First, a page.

EyeforTravel Europe 2018

June 2018, London

voice.future.travel: could just 3 words steer the world into the future?

what3words has developed a unique and precise addressing system to cover every corner of the planet. Pamela Whitby catches up with the winners of last year’s EyeforTravel Start-Up & Innovation in Travel awards

If autonomous cars and urban flying taxis are coming and ‘speech recognition’ truly is going to change the way we search, then could what3words be the next big thing - the next Google, Facebook or Amazon?

“When you are in a vehicle that has no steering wheel or pedals it is incredibly important that you can easily specify precisely where you want to go. You have got to have an address system that is built for voice,” says Giles Rhys-Jones, the chief marketing officer of what3words, the winner of EyeforTravel’s Start-Up & Innovation in Travel Awards in Europe last year. 

what3words, which has divided the entire world into 57-trillion 3x3 metre squares, and given each square a unique 3-word address is already being used in autonomous vehicles and numerous other navigation systems. 

In autonomous vehicles ‘you have got to have an address system that is built for voice’

Another futuristic transport use case, however, could be for the urban flying taxi that Uber is hoping to get off the ground by 2023. Last week, at the Uber Elevate conference in Los Angeles, the ride-sharing firm announced a partnership with Nasa, the US aeronautics agency, and outlined its plan for short-range electric aircraft. A precise and reliable 3-word address could prove handy for those navigating to the proposed new-age landing pads.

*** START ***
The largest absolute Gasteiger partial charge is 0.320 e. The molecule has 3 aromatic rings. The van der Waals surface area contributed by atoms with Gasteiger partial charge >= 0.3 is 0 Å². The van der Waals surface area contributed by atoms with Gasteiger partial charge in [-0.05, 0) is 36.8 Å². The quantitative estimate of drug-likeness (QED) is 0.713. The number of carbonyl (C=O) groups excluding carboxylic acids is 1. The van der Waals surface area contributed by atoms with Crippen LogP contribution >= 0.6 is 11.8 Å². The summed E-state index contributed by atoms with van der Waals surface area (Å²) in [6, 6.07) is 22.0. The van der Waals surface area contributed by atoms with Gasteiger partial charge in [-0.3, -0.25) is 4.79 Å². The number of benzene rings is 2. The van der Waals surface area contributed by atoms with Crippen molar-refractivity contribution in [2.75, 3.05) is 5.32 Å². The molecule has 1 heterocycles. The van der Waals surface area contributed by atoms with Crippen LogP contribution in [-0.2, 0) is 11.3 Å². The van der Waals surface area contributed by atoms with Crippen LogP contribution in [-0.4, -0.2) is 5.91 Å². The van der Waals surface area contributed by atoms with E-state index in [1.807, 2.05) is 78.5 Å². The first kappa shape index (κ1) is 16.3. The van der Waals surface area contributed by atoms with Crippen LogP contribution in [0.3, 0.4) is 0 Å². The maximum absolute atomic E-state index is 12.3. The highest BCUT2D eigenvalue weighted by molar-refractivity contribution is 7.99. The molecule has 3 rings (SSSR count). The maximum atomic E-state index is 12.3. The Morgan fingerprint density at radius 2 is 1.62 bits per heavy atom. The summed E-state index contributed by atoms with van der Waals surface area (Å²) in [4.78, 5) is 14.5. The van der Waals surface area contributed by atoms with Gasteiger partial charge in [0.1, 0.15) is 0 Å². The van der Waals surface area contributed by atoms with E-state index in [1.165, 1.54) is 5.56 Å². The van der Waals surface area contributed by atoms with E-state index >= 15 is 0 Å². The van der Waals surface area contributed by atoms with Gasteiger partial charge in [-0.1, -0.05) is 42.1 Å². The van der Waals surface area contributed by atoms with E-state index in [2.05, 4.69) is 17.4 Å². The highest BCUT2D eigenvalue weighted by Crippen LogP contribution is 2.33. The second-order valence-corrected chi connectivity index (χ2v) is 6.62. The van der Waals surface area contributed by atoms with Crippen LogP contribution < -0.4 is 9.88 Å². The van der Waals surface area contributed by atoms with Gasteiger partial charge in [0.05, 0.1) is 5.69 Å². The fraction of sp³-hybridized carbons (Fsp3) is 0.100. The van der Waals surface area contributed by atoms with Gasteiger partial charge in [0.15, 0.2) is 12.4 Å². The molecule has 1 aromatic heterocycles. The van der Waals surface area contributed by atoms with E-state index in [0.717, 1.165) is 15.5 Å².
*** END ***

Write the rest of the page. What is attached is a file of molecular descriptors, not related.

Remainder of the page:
what3words may not be quite there yet, but from driving postal efficiencies in Mongolia to saving lives in Mexico and improving the customer experience in delivery services like DHL, there are already numerous working use cases. 

In travel, specifically, 3-word addresses are being listed on contact pages and incorporated into tourist guides like Lonely Planet and apps such as TripGo, Navmii and PocketEarth. In addition, it has been adopted by thousands of hotels and restaurants to help guests and travellers get from A to precisely B without getting lost.

EyeforTravel randomly selected the words voice.travel.future, which worked as a headline grabber. To highlight just how precise the system is, they pinpointed a 3x3 metre block a near Victor Valley Medical school in San Francisco! 

Richard Lewis, CEO of NPD Hotels says: ‘We are developing our new website with journey.travel. Each of our hotels will have a 3-word address on the location page for the exact front door – and to the entrance of our car park, if you’re driving! We will also include 3-word addresses in every booking confirmation. Our guests can just click on the what3words link, use the mapping company of their choice and travel knowing they will find us perfectly.”

Other hotels climbing aboard are Small Luxury Hotels of the World, all GHA brands, JA Resorts & Hotels, Legacy Hotels and Starboard Hotels. Other use cases include: